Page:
Johannesburg: 'Dirty tricks' are an unfortunate part of the African football DNA with bottle-hurling spectators, airport redtape and blaring music among methods used to intimidate visiting teams.
The issue came to the fore this week when a Gabon squad including Arsenal star Pierre-Emerick Aubameyang were forced to sleep on the floor at a Gambian airport before an Africa Cup of Nations qualifier.
Gambia say the visitors did not comply with coronavirus-related health regulations while Gabon insist they were treated "inhumanely" to weaken them ahead of a top-of-the-table clash.
Gabon lost the match 2-1 after a howler by goalkeeper Anthony Mfa Mezui gifted Gambia a goal and the teams now share first place with two matchdays remaining.
The Confederation of African Football (CAF) have ordered a probe into an incident which cast the sport in a bad light after Aubameyang tweeted footage of players sleeping on a hard floor.
Here, AFP Sport highlights some of the 'tricks' used by hosts to physically and mentally upset opponents in the belief that it will help them win matches.
What happened to Gabon is commonplace with various tactics used to delay the departure of teams to their accommodation.
For example, if an English-speaking side arrives in a French or Arabic-speaking country without an interpreter, they are easy prey.
Airport officials who understand English suddenly cannot speak one word of the language when problems arise over passports, visas or other documentation.
These issues are often deliberately created with the aim of delaying the visitors indefinitely, causing extreme frustration.
As teams leave the airport terminal expecting to see a modern, air-conditioned coach that will transport them to the hotel, they may get a rude awakening.
Clubs have relayed horror stories of ancient, barely-functioning vehicles with insufficient seating, no air conditioning and windows that do not open, creating an oven-like atmosphere.
As if that is not sufficient 'punishment', the driver may choose a much longer route than necessary, adding to the discomfort of the sweltering delegation.
Then, adding insult to injury, some vehicles break down and it can take hours for alternate transport to arrive and continue the journey.
This is a key 'battleground' for those determined to make life as unpleasant as possible for visiting national teams and clubs.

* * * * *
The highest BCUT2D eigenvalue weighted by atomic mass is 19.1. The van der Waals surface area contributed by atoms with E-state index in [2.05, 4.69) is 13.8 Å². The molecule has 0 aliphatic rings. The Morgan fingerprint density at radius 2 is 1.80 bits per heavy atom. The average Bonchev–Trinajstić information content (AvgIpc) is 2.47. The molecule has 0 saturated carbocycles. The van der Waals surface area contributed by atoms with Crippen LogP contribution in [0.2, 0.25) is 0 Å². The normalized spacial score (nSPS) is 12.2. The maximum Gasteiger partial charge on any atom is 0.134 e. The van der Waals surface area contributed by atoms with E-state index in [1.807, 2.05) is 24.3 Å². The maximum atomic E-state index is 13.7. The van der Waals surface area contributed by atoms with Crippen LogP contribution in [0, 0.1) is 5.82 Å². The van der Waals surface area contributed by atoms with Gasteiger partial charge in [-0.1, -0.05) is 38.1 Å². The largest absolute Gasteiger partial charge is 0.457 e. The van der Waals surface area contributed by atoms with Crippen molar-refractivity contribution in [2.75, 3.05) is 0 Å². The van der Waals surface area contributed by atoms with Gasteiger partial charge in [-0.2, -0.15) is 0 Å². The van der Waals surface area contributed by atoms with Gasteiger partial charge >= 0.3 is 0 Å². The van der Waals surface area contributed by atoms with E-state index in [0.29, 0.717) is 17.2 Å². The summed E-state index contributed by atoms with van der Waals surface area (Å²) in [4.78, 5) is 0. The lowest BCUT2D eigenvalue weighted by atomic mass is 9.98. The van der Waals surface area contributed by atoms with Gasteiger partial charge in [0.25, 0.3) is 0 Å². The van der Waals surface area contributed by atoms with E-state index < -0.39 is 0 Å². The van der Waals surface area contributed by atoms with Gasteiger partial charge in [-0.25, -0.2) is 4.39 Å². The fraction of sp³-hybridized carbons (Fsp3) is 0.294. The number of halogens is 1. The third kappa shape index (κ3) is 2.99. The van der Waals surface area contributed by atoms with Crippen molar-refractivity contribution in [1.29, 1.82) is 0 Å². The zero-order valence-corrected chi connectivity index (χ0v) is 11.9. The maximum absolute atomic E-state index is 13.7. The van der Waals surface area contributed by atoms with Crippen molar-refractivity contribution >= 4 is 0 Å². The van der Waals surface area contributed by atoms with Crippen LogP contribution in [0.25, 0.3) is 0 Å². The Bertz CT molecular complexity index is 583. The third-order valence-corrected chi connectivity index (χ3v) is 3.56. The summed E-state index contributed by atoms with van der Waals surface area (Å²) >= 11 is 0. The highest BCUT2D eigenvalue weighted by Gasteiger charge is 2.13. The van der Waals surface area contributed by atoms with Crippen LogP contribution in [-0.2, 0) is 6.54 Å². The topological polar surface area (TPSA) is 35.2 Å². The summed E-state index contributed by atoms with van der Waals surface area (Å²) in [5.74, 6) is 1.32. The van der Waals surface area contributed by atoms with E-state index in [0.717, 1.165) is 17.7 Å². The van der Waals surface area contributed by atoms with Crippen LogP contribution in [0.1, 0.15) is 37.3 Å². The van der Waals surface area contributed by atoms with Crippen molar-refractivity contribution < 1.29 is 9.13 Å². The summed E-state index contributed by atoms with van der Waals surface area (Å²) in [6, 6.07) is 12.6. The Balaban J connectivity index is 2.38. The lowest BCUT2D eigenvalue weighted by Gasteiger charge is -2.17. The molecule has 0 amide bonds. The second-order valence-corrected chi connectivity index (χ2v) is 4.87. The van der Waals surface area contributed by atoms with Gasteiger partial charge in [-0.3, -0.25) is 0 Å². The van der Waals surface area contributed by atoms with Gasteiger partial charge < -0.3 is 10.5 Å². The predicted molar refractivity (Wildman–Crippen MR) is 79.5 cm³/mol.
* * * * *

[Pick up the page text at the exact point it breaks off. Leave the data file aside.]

There have been endless tales of long delays at reception, lifts not working, and rooms full of cockroaches with just a trickle of cold water, or none at all.
Television sets sometimes do not work, nor do landline telephones, and the aim is to make life extremely frustrating, leaving many footballers already thinking of the flight or drive home.
A Zimbabwean side visiting west Africa complained of four adults being allocated to each double bed, female prostitutes banging repeatedly on doors demanding money and blaring music disturbing sleep.
Footballers already fed up after airport delays, inadequate transport and undesirable accommodation, just want to start training.
But 'dirty tricks' operators have more shocks in store, starting with another needlessly long journey in a vehicle with no air conditioning and closed windows.
When they eventually arrive at the training ground " sometimes a sandy patch with no markings " the groundsman with the keys to the entrance gate has gone missing.
By the time he arrives, darkness has set in and there are not floodlights so the much-needed training session has to be cancelled.
Coaches rarely talk about crowd intimidation less they be accused of making excuses for their own inadequacies after a loss.
But Pitso Mosimane, the South African recently appointed coach of African and Egyptian giants Al Ahly after turning Pretoria outfit Mamelodi Sundowns into domestic powerhouses, has spoken out.
"When we were playing Entente Setif in Algeria, one of my (Sundowns) players ran next to the touchline and bottles were dropping all around him from the stands.
"It is all about intimidation. Before we played Egyptian club Zamalek in the 2016 CAF Champions League final many of us received death threats via Instagram, Facebook and Twitter."